In the four years of being a college student, I’ll admit to seeing my fair share of questionable activities. I remember once as a junior, I came across a person (let’s call him Gregg) who collected traffic signs. In his dorm, his walls were a collage of stop signs, no parking signs, handicapped markers and various other metal signs. Greggs collection wasn’t just a bunch of metal scattered around the walls of his room. They gave his tiny living space an artistic theme.
I’m not really sure where Gregg got all of his signs from. The only logical assumption is that he took them from various points around the city. I suppose it is a relatively normal (but illegal) thing to steal a street sign that has your name on it, but this was much more. Each sign represented its own role of conduct. Together, all the traffic signs made up one unique art piece that symbolized how many laws we face on a day to day basis.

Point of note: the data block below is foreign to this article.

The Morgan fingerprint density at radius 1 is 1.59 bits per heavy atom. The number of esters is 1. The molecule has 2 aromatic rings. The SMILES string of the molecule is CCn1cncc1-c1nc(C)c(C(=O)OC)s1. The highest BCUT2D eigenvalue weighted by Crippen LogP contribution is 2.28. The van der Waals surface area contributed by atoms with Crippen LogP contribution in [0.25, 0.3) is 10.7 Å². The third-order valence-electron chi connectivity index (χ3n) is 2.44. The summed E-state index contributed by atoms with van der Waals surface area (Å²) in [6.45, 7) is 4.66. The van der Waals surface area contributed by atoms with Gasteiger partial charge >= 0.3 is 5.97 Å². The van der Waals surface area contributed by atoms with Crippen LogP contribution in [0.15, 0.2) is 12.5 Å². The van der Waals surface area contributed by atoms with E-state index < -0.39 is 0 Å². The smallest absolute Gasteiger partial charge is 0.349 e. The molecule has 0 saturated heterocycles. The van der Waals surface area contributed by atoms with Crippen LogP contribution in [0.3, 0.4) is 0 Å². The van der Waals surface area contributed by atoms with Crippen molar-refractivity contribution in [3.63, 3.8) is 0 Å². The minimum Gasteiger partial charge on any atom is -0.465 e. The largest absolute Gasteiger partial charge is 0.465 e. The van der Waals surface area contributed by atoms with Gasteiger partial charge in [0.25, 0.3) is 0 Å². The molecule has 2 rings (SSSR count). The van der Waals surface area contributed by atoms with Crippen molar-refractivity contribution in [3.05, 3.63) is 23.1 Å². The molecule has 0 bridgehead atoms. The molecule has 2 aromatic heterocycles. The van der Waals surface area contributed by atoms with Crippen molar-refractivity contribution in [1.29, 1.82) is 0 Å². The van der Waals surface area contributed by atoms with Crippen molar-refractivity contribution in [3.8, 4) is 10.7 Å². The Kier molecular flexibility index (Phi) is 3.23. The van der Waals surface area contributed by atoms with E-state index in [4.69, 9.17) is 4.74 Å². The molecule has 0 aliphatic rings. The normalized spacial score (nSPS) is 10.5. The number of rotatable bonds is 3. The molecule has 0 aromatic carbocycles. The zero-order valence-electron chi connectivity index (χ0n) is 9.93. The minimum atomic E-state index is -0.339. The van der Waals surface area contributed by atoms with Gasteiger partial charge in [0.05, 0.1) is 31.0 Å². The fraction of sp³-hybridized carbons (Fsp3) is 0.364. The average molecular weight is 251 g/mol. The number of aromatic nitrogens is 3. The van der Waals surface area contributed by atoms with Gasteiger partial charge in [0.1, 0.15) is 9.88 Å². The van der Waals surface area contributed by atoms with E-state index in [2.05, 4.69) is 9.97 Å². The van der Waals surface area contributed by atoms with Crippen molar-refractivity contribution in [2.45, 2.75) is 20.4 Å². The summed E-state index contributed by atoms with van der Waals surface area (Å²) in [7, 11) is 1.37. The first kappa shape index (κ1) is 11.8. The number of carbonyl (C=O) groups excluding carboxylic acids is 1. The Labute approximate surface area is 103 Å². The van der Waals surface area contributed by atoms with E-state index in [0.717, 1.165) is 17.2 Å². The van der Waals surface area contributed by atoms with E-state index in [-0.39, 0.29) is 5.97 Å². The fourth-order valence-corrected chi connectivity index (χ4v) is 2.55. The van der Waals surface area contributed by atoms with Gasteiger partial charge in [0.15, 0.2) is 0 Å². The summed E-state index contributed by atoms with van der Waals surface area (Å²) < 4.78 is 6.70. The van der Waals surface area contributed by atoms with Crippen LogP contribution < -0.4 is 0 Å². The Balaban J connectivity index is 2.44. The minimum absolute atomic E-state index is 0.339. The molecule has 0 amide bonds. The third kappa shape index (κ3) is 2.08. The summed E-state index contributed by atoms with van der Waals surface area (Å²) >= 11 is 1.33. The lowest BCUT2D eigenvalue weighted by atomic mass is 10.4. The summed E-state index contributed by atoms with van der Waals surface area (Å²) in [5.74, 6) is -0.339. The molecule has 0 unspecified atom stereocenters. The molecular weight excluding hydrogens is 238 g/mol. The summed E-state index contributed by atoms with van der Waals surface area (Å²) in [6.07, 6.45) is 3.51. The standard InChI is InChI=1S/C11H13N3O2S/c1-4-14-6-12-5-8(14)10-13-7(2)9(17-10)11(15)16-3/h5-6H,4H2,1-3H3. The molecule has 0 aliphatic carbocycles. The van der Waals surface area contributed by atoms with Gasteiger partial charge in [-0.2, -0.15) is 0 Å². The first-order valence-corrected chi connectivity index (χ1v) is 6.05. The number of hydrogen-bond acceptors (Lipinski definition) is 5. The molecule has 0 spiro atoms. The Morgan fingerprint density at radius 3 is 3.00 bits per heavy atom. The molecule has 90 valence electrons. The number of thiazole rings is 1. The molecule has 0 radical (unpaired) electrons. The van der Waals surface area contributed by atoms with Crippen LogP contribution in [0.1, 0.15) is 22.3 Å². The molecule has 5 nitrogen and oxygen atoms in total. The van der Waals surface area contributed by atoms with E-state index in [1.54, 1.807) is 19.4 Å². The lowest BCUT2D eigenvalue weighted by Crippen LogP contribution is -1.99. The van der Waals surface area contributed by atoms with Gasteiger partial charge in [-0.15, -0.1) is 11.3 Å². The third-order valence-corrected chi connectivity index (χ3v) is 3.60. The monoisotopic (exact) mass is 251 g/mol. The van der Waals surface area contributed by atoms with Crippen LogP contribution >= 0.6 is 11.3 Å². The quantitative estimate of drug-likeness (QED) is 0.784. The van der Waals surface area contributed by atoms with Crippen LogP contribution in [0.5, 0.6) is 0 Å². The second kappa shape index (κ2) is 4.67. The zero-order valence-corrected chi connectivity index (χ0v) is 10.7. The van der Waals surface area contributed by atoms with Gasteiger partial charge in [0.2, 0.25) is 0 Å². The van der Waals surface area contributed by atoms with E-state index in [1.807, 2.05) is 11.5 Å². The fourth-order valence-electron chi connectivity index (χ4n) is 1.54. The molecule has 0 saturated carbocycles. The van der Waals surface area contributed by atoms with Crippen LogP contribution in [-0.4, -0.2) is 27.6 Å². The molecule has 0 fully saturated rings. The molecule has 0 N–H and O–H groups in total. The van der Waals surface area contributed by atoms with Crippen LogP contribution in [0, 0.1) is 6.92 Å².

I don’t think Gregg really had the intent to be artistic. His décor accidently showed just how many opportunities there are to break the law. They are literally at every street corner. To top it off, he probably stole them, making his collection of ways to break the law a form of breaking the law itself. These thousands of signs in every city represent just a fraction of the laws that exist.
Stealing traffic signs is a misdemeanor punishable by heavy fines and up to a year in jail. I bet Gregg didn’t know that when he accidently became a criminal artist. As if it wasn’t odd enough, Gregg is just one person who broke the law creating art. An MIT art professor was sentenced to a year in prison for robbing a bank and filming the reaction of the bank teller just for an art film he was working on. Both Gregg and the MIT professor blurred the lines between art and crime.